Vending industry

Another deterrent to counterfeiting will be the unique EMS, “electromagnetic signal,” of both coins. That change is not without cost to operators of coin acceptance machines.

The RCM acknowledges that introducing the new coins will require the vending industry to spend an estimated $40 million Canadian to recalibrate automated coin-acceptance equipment to read the new coins and still accept the old versions, but that “as part of the industry’s capital planning, such updates already occur on a somewhat regular basis.”

The cost estimate is based on $300 for recalibrating each older machine and $100 for each newer machine. Any new machines purchased after the new coins are introduced would already be equipped to accept the new coins.

The RCM has been working with vending industry representatives since 2009 to keep them aware of the changes. RCM efforts include presenting sample tokens to the Canadian Automated Merchandising Association’s members on multiple occasions, including sending out samples of the new coins in April 2011.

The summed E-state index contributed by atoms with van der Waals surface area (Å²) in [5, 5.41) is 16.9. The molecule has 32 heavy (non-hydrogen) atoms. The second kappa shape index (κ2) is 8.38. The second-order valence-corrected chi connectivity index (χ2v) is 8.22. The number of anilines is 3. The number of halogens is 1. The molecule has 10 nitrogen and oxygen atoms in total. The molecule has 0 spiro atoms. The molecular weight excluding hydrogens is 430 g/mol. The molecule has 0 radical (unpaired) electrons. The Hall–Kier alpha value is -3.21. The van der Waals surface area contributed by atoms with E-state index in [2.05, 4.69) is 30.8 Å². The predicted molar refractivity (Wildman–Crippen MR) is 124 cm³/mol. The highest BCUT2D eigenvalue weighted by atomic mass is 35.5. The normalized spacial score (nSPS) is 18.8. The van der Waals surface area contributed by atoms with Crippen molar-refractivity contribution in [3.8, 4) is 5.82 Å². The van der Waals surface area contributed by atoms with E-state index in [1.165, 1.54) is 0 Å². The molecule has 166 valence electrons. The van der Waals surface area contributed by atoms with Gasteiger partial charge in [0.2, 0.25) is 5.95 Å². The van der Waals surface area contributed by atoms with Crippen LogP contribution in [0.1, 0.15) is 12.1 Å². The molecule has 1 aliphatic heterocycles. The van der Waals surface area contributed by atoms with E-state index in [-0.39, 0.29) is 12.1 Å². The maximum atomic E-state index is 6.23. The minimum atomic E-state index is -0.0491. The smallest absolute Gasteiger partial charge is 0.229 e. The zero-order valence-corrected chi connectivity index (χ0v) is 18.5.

In addition to deterring counterfeiting, the unique EMS also enables equipment to sort the old coins from the new, allowing the RCM to expand its metal harvesting program, according to the RCM. Millions of pounds of older, nickel-based Canadian coins have been withdrawn from circulation in the Alloy Recovery Program, which began in 2003 and generates millions of baseline revenue for the Mint.

More than 1 billion dollar coins and more than 700 million $2 coins are in circulation, according to the RCM, offering a huge supply of metal to be melted.

The new coins will not pose a problem to those with limited or no vision, according to the documents.

The new $1 and $2 coins will be produced along with other circulation coins at the RCM’s Winnipeg Mint, and their lighter weight means savings in transportation costs.

StychoKiller's picture

There's a sound financial reason WHY counterfeiters do NOT counterfeit pennies (or any other coin these days!)

Iwanttoknow's picture

Kindape,You are an insult to other physicians including myself.

kindape's picture

why exactly?


. What a bizarre hateful place this is...great seeds for cultural change...

Not.'s picture

And there's nothing bizarre about a guy who hangs around a forum he claims to despise.


StychoKiller's picture

Ever read the story of Joseph in the Bible?  He rose from Hebrew slave to trusted advisor to the Pharoah.  Look at HOW he did it.